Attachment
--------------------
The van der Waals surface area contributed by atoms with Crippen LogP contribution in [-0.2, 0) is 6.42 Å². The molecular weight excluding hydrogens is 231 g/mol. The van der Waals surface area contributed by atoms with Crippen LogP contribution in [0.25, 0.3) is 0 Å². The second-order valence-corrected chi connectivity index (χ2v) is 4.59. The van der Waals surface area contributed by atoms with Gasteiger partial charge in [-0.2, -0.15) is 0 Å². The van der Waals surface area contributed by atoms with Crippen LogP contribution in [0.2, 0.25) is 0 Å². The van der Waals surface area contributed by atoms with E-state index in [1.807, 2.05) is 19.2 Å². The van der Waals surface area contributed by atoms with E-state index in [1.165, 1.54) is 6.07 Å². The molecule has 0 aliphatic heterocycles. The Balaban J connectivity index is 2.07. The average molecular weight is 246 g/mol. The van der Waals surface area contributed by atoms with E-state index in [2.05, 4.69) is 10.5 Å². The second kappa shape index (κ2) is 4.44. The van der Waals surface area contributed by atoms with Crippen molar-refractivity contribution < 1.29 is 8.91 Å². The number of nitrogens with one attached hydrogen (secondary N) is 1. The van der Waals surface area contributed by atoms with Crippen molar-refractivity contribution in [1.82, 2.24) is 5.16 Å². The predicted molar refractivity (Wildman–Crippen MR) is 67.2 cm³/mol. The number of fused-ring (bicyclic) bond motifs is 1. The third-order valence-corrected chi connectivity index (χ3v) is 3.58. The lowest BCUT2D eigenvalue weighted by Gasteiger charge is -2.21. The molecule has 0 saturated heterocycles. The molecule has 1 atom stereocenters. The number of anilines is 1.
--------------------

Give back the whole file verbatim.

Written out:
The van der Waals surface area contributed by atoms with Crippen LogP contribution in [-0.2, 0) is 6.42 Å². The molecular weight excluding hydrogens is 231 g/mol. The van der Waals surface area contributed by atoms with Crippen LogP contribution in [0.25, 0.3) is 0 Å². The second-order valence-corrected chi connectivity index (χ2v) is 4.59. The van der Waals surface area contributed by atoms with Gasteiger partial charge in [-0.2, -0.15) is 0 Å². The van der Waals surface area contributed by atoms with Crippen LogP contribution in [0.2, 0.25) is 0 Å². The van der Waals surface area contributed by atoms with E-state index in [1.807, 2.05) is 19.2 Å². The van der Waals surface area contributed by atoms with E-state index in [1.165, 1.54) is 6.07 Å². The molecule has 0 aliphatic heterocycles. The Balaban J connectivity index is 2.07. The average molecular weight is 246 g/mol. The van der Waals surface area contributed by atoms with E-state index in [2.05, 4.69) is 10.5 Å². The second kappa shape index (κ2) is 4.44. The van der Waals surface area contributed by atoms with Crippen molar-refractivity contribution < 1.29 is 8.91 Å². The number of nitrogens with one attached hydrogen (secondary N) is 1. The van der Waals surface area contributed by atoms with Crippen molar-refractivity contribution in [1.82, 2.24) is 5.16 Å². The predicted molar refractivity (Wildman–Crippen MR) is 67.2 cm³/mol. The number of fused-ring (bicyclic) bond motifs is 1. The third-order valence-corrected chi connectivity index (χ3v) is 3.58. The lowest BCUT2D eigenvalue weighted by Gasteiger charge is -2.21. The molecule has 0 saturated heterocycles. The molecule has 1 atom stereocenters. The number of anilines is 1.